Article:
I Want to Be Happy

I discovered that wasn't too much to ask for in my marriage. It was too little.

"How could he do that to you?" I asked angrily. My friend's husband—a Christian—had just told her he was in love with another woman.

"It's not all his fault," my friend admitted. "I helped chase him away by demanding he change so I could be happy."

I listened intently as she poured out the details of her demands, feeling that she was reading from the pages of my life. "I've done some of the same things," I confessed. I remembered times when my husband, Steve, had withdrawn from me, saying, "I can't be responsible when you're not happy." Only now did I understand what he meant.

Throughout my marriage, I'd often focused on happiness. "God," I'd prayed, "all I want is to be happy. Is that too much to ask?" Now I realized it was too little. The pursuit of happiness, though understandable, had kept me from seeing what God wanted for me.

My friend and I decided that God's number-one goal for marriage is not "be happy," but "be holy." He commands us, "Be holy, because I am holy" (1 Peter 1:16). I'm discovering that the "be holy" path blesses me, my husband, and the Lord.

For many years, I failed to see God's purpose for our marriage. I saw it as "my" marriage. I thought I was unhappy because I couldn't gain control of the relationship. God showed me I was unhappy because I was trying to.

I can't be happy unless I submit to God and his purpose.

Embracing God's purpose

So what is his purpose for our marriage? Romans 8:28 promises that "in all things God works for the good of those who love him, who have been called according to his purpose." For years I failed to connect this to verse 29, which states the purpose: "to be conformed to the likeness of his Son."

As I consider the things in our marriage that I once labeled bad, I marvel at the good God has brought from them. For instance, I often felt Steve didn't give me enough emotional support during difficult times, such as when I or the children were ill. Steve's lack of support chased me to God, where I learned to depend more fully on him.

Steve and I have strengths and weaknesses that God understood when he brought us together. These strengths and weaknesses are matched perfectly, so instead of becoming too dependent on each other, we go to him.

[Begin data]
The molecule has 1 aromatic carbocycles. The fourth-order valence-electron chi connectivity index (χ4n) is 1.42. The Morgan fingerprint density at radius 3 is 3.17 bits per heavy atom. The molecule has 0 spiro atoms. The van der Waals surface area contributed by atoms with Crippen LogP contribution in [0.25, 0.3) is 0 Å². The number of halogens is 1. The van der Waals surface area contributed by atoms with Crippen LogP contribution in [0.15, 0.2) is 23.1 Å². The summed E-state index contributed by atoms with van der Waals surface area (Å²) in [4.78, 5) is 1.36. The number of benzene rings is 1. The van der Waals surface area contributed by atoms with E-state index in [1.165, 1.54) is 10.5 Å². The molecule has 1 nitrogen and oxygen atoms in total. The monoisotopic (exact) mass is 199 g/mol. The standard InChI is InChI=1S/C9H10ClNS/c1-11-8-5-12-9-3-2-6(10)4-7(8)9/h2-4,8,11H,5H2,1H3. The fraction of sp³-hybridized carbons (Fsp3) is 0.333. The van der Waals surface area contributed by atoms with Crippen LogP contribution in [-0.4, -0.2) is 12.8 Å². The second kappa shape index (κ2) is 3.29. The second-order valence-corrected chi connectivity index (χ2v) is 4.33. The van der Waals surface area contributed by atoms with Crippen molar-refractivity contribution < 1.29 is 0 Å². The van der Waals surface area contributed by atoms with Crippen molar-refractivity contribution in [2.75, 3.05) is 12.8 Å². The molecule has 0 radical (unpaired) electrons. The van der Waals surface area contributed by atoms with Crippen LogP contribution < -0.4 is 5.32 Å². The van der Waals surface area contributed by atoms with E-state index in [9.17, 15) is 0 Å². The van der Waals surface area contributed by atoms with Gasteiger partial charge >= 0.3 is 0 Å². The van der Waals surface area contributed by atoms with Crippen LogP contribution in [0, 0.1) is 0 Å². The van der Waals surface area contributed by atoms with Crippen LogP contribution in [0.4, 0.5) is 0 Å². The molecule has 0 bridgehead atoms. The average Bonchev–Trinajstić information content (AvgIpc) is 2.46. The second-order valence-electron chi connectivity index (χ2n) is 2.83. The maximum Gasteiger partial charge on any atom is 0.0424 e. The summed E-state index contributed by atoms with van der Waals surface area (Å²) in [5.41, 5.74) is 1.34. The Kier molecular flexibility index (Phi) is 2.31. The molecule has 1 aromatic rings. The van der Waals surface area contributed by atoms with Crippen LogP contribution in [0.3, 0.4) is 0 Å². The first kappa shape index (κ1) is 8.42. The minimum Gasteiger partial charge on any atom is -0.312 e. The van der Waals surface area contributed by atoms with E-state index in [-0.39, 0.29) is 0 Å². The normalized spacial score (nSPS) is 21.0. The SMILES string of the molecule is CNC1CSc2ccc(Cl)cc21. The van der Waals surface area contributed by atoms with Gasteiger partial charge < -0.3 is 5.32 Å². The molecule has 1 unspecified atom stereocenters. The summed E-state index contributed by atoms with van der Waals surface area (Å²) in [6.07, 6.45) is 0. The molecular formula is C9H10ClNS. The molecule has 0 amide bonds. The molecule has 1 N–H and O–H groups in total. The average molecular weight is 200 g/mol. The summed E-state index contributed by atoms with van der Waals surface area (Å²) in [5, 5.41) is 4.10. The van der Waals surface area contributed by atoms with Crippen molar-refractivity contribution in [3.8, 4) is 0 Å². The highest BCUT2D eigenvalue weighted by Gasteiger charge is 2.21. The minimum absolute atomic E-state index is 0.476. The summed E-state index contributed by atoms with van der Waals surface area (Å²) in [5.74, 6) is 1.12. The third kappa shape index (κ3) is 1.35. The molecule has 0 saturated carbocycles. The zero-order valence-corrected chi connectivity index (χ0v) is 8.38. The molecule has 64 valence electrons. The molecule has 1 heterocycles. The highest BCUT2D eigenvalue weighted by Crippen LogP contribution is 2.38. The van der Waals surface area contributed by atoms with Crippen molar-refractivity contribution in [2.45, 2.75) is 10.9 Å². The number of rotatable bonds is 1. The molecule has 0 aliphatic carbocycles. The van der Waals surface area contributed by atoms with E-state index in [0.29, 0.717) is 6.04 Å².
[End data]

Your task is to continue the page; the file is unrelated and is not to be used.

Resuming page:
I'd be happy if …

For a long time, I insisted that God make me happy my way. I wanted what I wanted when I wanted it. Most of my "I would be happy if …." sentences ended with some change in Steve. No wonder he tended to withdraw.

I remember thinking I'd be happy if Steve would pray with me. Once he started praying with me, instead of being grateful, I changed my demand to, "I'd be happy if he'd pray with me every day." This pattern was repeated in other areas of our marriage.

One day I told Steve some things that used to be on my list of "I could be happy if …" statements. "That sounds like heaven," he said.

My theme had been, "I'd be happy if we had the perfect marriage by means of you being the perfect husband." This kept me from seeing the good things about our marriage, such as Steve's ability to forgive and forget, that he's an excellent provider and father, and his support of every ministry God has called me to. Focusing on Steve's faults and continually trying to perfect him makes it almost impossible to concentrate on what God wants to do in me.

When I complain to God about Steve, he always brings things back to me. I remember once pointing out to God that Steve was too impatient. "First Corinthians 13:4 says, 'Love is patient,' Lord, and he's not." God gently urged me to read on: "It also says, love 'keeps no record of wrongs.' And you keep record of wrongs."

God never says, "You poor thing; your husband is such a wicked man." He speaks tenderly of Steve, and gives me difficult commands: "You repent"; "You pray for your husband"; "You bless him." What God won't do is side with me in sin or pamper my ego.